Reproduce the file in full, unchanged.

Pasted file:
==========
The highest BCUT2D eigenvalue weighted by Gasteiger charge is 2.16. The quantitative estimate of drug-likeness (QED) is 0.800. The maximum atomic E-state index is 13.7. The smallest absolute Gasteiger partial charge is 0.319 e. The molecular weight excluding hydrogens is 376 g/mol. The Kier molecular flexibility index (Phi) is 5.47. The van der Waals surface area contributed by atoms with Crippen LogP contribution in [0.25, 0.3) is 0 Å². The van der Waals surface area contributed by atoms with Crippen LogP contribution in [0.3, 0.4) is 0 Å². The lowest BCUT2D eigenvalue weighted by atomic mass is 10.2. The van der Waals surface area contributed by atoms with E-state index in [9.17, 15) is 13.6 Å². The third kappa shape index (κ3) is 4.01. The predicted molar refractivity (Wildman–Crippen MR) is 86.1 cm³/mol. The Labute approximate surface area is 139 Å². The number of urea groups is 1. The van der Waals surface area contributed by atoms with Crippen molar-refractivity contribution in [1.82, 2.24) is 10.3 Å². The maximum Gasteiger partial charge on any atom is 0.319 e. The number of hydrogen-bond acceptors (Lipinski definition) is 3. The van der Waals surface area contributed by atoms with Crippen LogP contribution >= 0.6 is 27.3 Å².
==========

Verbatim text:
The highest BCUT2D eigenvalue weighted by Gasteiger charge is 2.16. The quantitative estimate of drug-likeness (QED) is 0.800. The maximum atomic E-state index is 13.7. The smallest absolute Gasteiger partial charge is 0.319 e. The molecular weight excluding hydrogens is 376 g/mol. The Kier molecular flexibility index (Phi) is 5.47. The van der Waals surface area contributed by atoms with Crippen LogP contribution in [0.25, 0.3) is 0 Å². The van der Waals surface area contributed by atoms with Crippen LogP contribution in [0.3, 0.4) is 0 Å². The lowest BCUT2D eigenvalue weighted by atomic mass is 10.2. The van der Waals surface area contributed by atoms with E-state index in [9.17, 15) is 13.6 Å². The third kappa shape index (κ3) is 4.01. The predicted molar refractivity (Wildman–Crippen MR) is 86.1 cm³/mol. The Labute approximate surface area is 139 Å². The number of urea groups is 1. The van der Waals surface area contributed by atoms with Crippen molar-refractivity contribution in [1.82, 2.24) is 10.3 Å². The maximum Gasteiger partial charge on any atom is 0.319 e. The number of hydrogen-bond acceptors (Lipinski definition) is 3. The van der Waals surface area contributed by atoms with Crippen LogP contribution >= 0.6 is 27.3 Å².